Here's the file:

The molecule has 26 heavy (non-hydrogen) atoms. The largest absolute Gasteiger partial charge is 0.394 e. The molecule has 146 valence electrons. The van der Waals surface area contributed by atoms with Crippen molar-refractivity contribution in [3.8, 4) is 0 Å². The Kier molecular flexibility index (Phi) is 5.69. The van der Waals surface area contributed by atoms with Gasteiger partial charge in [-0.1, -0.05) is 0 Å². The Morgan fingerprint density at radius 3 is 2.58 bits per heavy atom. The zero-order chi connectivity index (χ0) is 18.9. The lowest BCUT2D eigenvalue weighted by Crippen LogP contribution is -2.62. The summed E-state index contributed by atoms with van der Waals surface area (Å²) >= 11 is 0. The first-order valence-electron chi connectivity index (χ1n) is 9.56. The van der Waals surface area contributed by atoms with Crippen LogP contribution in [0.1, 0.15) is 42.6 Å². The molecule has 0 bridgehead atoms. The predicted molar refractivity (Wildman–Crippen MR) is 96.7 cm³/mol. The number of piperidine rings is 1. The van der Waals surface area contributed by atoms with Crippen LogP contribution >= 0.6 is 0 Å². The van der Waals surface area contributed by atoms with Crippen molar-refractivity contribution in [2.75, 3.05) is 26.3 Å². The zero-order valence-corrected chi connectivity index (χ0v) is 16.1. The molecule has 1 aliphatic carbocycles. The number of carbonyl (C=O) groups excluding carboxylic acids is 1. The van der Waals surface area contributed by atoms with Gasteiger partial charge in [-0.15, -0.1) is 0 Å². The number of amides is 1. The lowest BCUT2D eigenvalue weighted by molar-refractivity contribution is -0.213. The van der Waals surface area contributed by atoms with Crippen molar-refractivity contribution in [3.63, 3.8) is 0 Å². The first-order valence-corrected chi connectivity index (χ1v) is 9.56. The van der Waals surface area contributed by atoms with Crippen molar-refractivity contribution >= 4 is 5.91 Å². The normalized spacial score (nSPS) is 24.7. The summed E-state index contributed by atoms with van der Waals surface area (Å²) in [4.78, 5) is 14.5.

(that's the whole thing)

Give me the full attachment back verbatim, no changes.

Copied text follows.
The molecule has 26 heavy (non-hydrogen) atoms. The largest absolute Gasteiger partial charge is 0.394 e. The molecule has 146 valence electrons. The van der Waals surface area contributed by atoms with Crippen molar-refractivity contribution in [3.8, 4) is 0 Å². The Kier molecular flexibility index (Phi) is 5.69. The van der Waals surface area contributed by atoms with Gasteiger partial charge in [-0.1, -0.05) is 0 Å². The Morgan fingerprint density at radius 3 is 2.58 bits per heavy atom. The zero-order chi connectivity index (χ0) is 18.9. The lowest BCUT2D eigenvalue weighted by Crippen LogP contribution is -2.62. The summed E-state index contributed by atoms with van der Waals surface area (Å²) >= 11 is 0. The first-order valence-electron chi connectivity index (χ1n) is 9.56. The van der Waals surface area contributed by atoms with Crippen LogP contribution in [0.1, 0.15) is 42.6 Å². The molecule has 0 bridgehead atoms. The predicted molar refractivity (Wildman–Crippen MR) is 96.7 cm³/mol. The number of piperidine rings is 1. The van der Waals surface area contributed by atoms with Crippen LogP contribution >= 0.6 is 0 Å². The van der Waals surface area contributed by atoms with Crippen molar-refractivity contribution in [2.75, 3.05) is 26.3 Å². The zero-order valence-corrected chi connectivity index (χ0v) is 16.1. The molecule has 1 aliphatic carbocycles. The number of carbonyl (C=O) groups excluding carboxylic acids is 1. The van der Waals surface area contributed by atoms with Gasteiger partial charge in [-0.15, -0.1) is 0 Å². The number of amides is 1. The lowest BCUT2D eigenvalue weighted by molar-refractivity contribution is -0.213. The van der Waals surface area contributed by atoms with Crippen molar-refractivity contribution in [3.63, 3.8) is 0 Å². The first-order valence-corrected chi connectivity index (χ1v) is 9.56. The van der Waals surface area contributed by atoms with Crippen molar-refractivity contribution >= 4 is 5.91 Å². The normalized spacial score (nSPS) is 24.7. The summed E-state index contributed by atoms with van der Waals surface area (Å²) in [4.78, 5) is 14.5.